Gov. Bobby Jindal’s administration “misclassified” a $34.6 million default payment that Northrop Grumman Ship Systems made to Louisiana Economic Development in 2011 after the shipyard failed to meet certain hiring obligations, according to a newly released audit of the state’s Executive Department by the Louisiana Legislative Auditor.
Instead of using the money to pay off equipment the state had financed for Northrop Grumman, the audit says the Division of Administration “swept” the money when it was balancing the budget. As a result, the state has already paid some $2 million in interest and administrative costs on the equipment, and is potentially on the hook for some $6.2 million more.
“The state will continue to incur additional interest and administrative costs until the debt (on the equipment) is defeased,” the audit reads. “If not defeased before the Oct. 2022 … the state will incur more than $6.2 million in additional interest and administrative costs.”
The issue dates back to the early 2000s, when LED entered into a Cooperative Endeavor Agreement with Northrop Grumman, which had acquired Avondale Shipyard in Jefferson Parish. Under the terms of the deal, Northrop Grumman agreed to maintain employment levels of some 3,500 jobs a year with an economic impact of $1 billion. In return, the state agreed, among other things, to issue bonds to finance more than $34 million worth of cranes and equipment that would modernize the shipyard.
But Northrop Grumman fell short of its job requirements and in early 2011, LED notified the company it wasn’t living up to its employment obligation. Northrop Grumman did not disagree and agreed to settle with the state for $34.6 million, which represented the acquisition cost of the equipment. It wired the money to LED in March 2011, the report says.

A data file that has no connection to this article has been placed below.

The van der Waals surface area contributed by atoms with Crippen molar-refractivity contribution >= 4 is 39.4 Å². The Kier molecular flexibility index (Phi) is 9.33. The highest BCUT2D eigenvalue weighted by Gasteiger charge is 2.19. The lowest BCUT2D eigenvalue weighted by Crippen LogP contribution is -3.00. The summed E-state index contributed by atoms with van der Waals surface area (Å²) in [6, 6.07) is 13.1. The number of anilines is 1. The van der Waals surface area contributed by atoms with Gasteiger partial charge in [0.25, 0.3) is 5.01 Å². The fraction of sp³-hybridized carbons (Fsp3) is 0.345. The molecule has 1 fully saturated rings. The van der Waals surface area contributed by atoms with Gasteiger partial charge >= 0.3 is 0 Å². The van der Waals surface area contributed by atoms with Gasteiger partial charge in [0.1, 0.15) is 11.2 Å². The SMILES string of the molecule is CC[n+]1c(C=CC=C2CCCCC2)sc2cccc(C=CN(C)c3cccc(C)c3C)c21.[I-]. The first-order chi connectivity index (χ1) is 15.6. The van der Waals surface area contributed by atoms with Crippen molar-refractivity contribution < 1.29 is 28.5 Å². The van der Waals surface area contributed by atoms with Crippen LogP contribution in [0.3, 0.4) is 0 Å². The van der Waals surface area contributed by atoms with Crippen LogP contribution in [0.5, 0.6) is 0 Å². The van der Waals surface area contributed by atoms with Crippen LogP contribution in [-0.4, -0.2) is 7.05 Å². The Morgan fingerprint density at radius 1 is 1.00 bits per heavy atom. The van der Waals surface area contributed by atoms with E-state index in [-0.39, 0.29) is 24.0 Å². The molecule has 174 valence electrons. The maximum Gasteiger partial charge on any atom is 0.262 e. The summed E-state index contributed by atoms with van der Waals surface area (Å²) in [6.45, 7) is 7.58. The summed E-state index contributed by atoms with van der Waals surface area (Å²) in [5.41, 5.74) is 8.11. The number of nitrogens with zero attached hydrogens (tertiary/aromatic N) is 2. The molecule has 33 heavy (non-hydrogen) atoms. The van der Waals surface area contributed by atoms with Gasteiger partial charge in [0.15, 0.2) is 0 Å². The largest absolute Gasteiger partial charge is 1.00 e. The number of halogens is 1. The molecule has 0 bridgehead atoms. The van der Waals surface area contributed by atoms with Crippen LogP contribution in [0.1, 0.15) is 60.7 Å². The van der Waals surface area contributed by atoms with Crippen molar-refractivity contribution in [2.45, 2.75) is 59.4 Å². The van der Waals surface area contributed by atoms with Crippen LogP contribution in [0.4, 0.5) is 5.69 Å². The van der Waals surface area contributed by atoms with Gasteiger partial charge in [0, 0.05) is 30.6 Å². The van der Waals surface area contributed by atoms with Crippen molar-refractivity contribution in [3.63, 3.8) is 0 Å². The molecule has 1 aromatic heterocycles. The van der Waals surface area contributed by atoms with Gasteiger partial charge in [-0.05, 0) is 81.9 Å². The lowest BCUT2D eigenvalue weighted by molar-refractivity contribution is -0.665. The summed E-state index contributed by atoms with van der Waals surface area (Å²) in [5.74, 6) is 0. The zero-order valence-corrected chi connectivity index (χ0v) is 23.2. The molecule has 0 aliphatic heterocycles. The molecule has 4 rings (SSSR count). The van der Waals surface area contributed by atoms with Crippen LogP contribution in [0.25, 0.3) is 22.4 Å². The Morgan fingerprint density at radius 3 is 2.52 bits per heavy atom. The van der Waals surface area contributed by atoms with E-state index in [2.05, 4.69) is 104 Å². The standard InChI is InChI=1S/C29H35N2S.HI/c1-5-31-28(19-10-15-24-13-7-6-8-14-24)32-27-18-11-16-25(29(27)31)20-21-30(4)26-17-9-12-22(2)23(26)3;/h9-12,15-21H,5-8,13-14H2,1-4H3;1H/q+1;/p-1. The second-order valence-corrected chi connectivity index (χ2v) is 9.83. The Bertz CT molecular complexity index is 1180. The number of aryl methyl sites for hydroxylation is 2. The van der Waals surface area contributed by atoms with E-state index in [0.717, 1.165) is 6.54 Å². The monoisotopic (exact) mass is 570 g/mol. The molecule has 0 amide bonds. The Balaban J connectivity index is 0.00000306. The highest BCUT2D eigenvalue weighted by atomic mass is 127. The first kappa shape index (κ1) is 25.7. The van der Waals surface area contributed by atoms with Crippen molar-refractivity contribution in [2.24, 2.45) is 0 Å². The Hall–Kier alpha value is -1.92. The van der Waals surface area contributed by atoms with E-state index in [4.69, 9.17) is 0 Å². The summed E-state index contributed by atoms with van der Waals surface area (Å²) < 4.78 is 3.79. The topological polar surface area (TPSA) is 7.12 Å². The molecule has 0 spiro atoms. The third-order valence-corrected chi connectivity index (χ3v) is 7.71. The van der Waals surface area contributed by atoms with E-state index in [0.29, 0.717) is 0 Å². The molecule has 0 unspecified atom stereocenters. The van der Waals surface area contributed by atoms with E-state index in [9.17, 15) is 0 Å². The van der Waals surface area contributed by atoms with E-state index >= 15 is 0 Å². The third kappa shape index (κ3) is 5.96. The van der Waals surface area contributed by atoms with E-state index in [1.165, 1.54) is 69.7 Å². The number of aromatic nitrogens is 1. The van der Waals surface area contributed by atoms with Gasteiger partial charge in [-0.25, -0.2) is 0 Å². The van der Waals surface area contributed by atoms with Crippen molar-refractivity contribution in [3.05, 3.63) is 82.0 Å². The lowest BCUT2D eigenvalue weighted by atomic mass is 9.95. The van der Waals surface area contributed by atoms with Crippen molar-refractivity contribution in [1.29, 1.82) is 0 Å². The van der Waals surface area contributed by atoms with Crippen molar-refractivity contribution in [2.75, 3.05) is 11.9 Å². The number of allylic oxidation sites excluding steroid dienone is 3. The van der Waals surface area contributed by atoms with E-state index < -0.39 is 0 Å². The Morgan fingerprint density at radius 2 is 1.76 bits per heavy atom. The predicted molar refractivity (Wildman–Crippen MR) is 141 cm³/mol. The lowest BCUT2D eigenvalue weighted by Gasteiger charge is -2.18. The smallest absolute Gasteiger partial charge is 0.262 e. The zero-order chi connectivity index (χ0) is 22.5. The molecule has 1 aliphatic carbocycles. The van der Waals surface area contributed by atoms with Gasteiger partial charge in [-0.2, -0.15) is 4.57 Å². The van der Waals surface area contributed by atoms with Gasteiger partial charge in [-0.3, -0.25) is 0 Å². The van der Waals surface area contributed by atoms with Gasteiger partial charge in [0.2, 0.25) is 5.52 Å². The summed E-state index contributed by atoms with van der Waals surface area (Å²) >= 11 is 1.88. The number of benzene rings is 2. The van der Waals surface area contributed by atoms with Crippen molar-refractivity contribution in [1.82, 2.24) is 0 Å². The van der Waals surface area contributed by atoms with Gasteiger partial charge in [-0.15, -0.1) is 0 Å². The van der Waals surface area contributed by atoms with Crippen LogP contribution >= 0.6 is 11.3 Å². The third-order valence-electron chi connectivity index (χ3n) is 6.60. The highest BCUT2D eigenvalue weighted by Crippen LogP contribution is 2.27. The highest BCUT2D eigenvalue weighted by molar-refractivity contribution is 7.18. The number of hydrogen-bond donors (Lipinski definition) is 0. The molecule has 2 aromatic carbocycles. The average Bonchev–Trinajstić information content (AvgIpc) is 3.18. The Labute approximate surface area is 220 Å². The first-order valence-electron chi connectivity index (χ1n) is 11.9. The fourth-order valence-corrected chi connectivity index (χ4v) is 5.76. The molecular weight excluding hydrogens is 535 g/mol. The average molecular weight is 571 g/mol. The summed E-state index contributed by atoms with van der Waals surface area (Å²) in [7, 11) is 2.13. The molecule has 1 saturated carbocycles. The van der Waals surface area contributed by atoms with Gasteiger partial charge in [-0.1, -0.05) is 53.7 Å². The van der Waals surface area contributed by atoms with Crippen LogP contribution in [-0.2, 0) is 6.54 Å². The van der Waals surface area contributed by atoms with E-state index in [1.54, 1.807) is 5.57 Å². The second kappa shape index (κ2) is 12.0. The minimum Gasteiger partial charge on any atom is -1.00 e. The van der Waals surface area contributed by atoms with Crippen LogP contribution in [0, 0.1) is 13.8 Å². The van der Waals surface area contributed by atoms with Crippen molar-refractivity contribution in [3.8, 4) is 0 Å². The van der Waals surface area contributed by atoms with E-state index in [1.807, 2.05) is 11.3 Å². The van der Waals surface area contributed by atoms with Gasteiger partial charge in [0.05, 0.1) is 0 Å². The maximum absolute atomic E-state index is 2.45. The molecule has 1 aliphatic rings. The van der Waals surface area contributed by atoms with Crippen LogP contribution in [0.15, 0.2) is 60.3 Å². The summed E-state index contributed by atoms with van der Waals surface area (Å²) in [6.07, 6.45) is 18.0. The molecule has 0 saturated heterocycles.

But the state didn’t use the money to pay off the debt on the equipment, nor did it set the funds aside in an escrow account to pay it off in the future. Instead, it “swept” the money into the Louisiana Medical Assistance Trust Fund, which was created during the 2011 session to help supplement the state’s Medicaid program.
As a result the state is still on the hook to pay off the equipment, and has already spent some $2 million in interest and administrative costs.
“The funds should have been segregated into a sinking account for defeasement of the debt, not a statutorily dedicated fund account that could be swept by legislative action,” the audit says.
In a written response to the audit’s findings, Commissioner of Administration Jay Dardenne takes issue with the findings. Dardenne says the state’s agreement with Northrop Grumman didn’t contain any stipulations for the classification of any potential default payments to be received from Northrop Grumman.
“The administration’s decision to use the funds for other purposes was not prohibited by the terms of the (agreement) with Northrop Grumman,” he says, adding that the Legislature approved of moving the money.
It is unclear whether any action will result from the findings of the audit.